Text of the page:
Purely speculation on my part, of course, but I would guess these documents do not support BSA National's argument that Summit is totally underwater.  I would sell Summit in a heartbeat if it meant we could keep Philmont, Northern Tier, Seabase, or any arrangement of the above, and I imagine many other Scouters would do the same.  I also believe National knows this.  But for some reason, some folks at National are digging in to save Summit, full speed ahead and damn the torpedoes. 

    Presenting documents that show that it is indeed possible to sell Summit when many on both sides want that to happen would make everyone happy... except for National.  This might be why we haven't seen any documents at all.  If they had documents that proved Summit was indeed underwater, they'd have presented those documents already.


    5 minutes ago, CynicalScouter said:

    Stop blaming victims from having the audacity to have lawyers looking out for their interests (TCC).

    I'm sorry that this turned out to be our first interaction on these boards.  I've read a lot of your posts, and I respect your passion for the program as well as your sense of justice. 

    I'm a little surprised you would make this comment, considering that I've spoken at length elsewhere about how important I feel it is that Scouting does the right thing for the survivors.  I certainly do not intend to victim blame, and I think the term might have been misapplied here.  All I said was that the BSA was paying continual legal bills without having anything to show for it - I didn't apply a virtue statement to that, nor did I suggest it was any of the victims' fault.

    I'm a proponent of taking responsibility for things I've done, both good and bad.  I owe that sense of moral responsibility in large part to Scouting.  And I expect Scouting to, for lack of a better phrase, put their money where their mouth (or handbook) is.  If Scouting wants to hold the moral high ground, they need to be worthy of it, and that means doing the right thing and putting right the wrongs of the past.  They hurt kids.  Those kids deserved better.  Scouting has a duty to do everything they can to right those wrongs as much as they can, even if that hurts the program.

    Someone else - maybe even you, Cynical - raised a good point earlier.  If we have to sell camps to make up the difference, so be it.  It just so happens that we're the ones who have to do it.  If these wrongs were made right forty or fifty or sixty years ago, we still wouldn't have those camps - we just wouldn't know about them in the first place.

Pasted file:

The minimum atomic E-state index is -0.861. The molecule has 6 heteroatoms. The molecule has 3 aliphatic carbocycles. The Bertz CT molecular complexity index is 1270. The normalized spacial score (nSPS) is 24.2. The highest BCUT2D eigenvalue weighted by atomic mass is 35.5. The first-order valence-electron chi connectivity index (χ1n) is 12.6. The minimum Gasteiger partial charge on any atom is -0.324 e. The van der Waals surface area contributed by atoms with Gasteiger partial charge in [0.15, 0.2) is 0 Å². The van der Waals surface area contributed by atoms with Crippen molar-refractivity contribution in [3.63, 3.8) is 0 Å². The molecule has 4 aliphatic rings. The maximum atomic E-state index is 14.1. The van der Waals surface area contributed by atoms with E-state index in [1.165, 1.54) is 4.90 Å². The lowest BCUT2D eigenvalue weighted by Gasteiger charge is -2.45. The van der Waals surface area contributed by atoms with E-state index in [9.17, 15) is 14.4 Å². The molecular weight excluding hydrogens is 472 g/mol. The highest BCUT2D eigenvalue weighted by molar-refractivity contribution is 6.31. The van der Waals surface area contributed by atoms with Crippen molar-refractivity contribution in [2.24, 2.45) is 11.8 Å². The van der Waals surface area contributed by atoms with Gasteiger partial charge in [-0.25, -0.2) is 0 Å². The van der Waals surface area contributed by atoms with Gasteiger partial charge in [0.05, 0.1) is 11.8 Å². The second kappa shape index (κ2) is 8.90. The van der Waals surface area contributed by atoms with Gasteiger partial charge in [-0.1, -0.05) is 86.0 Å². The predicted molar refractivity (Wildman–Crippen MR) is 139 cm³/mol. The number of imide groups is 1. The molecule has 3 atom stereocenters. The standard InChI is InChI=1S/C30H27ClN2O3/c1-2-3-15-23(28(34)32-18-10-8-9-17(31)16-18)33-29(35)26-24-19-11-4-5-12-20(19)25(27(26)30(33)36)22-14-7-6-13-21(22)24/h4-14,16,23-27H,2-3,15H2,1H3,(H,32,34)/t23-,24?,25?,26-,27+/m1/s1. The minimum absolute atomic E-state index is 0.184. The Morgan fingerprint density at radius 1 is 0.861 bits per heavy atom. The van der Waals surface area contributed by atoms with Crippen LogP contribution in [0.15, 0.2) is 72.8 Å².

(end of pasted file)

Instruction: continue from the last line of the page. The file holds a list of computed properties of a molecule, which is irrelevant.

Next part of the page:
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  11. Honestly, it's those same BSA professionals that are clinging on to Summit for dear life.

    Summit seems like the obvious sacrificial lamb to me.  Philmont, Northern Tier, even Seabase have something to offer.  But Summit is the least popular of the sites, the most expensive, and only BSA National seems to give a damn about it.

    At least then they could actually say they're contributing to the survivor's fund, and contributing seriously.  If everyone else knows that BSA National isn't getting out of this intact, why doesn't BSA National know that?

    For heaven's sake, save Philmont; it's the only one that's irreplaceable.  The Boundary Waters and the Florida Keys aren't going anywhere.  Sell three of the four HAB, and then National could actually make the argument that they're doing something substantial to contribute.

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  12. 9 minutes ago, ThenNow said:

    If you're speaking to me, I don't feel it's my brotherly "duty." Not at all. I do feel it's just right to defend someone/anyone against accusations that aren't backed up by facts. It's easy to cast aspersions. That's my response to that one. Is it "Scout-like" to accuse without proof, even if it's convenient and helps make your point? You guys probably know more about today's standard of Scout-likeness, given my years of absence.

    I wasn't really speaking to anyone in particular, in truth.  I think that there's just some surprise from us non-legal folks at the amount of money changing hands without going to the survivors.  I think we can all agree that we want to maximize the payouts to survivors in the hopes that it at least starts to make up for the injury you've suffered.  This happened in Scouting, and Scouting shouldn't have been about that, and it's up to Scouting to make you whole - or, at least, more whole. I would also guess that many of us also hope to minimize the damage to the BSA program.  These goals are, unfortunately, at cross-purposes, at least at face value.

    Speaking personally, I am surprised that lawyers in such a case would take 40% of the settlement before it reached survivors (or as was mentioned above, 36%).  Is such a large piece of the pie typical for cases like this?  

    (I know text can disguise meaning, so just know that my questions are sincere and not intended to be leading toward any one conclusion or argument).

    9 minutes ago, ThenNow said:

    Are you saying the TCC is resisting progress?

    Goodness, no.  I was legitimately asking what was taking so long.  I haven't followed along as closely as some of you folks, as this whole process has been emotionally draining to me as someone who did have a good experience in the Scouts. 

    If anything, it looks again as though the BSA presented a second offer which was again viewed as wholly insufficient and insulting to survivors.  But if we all agree on that, that this offer is insufficient, what's holding us up?  Are we waiting for the BSA to bring another offer to the table?  Are we waiting for the judge to rule on what assets can be rightfully classified as restricted?  What's the next step?  (I suppose the answer to that may well be more complicated than I know).

    Please do read my questions as sincere, which is how I intend them.  This is not an area in which I have any expertise at all, and I don't really know whether this sort of timeline is typical.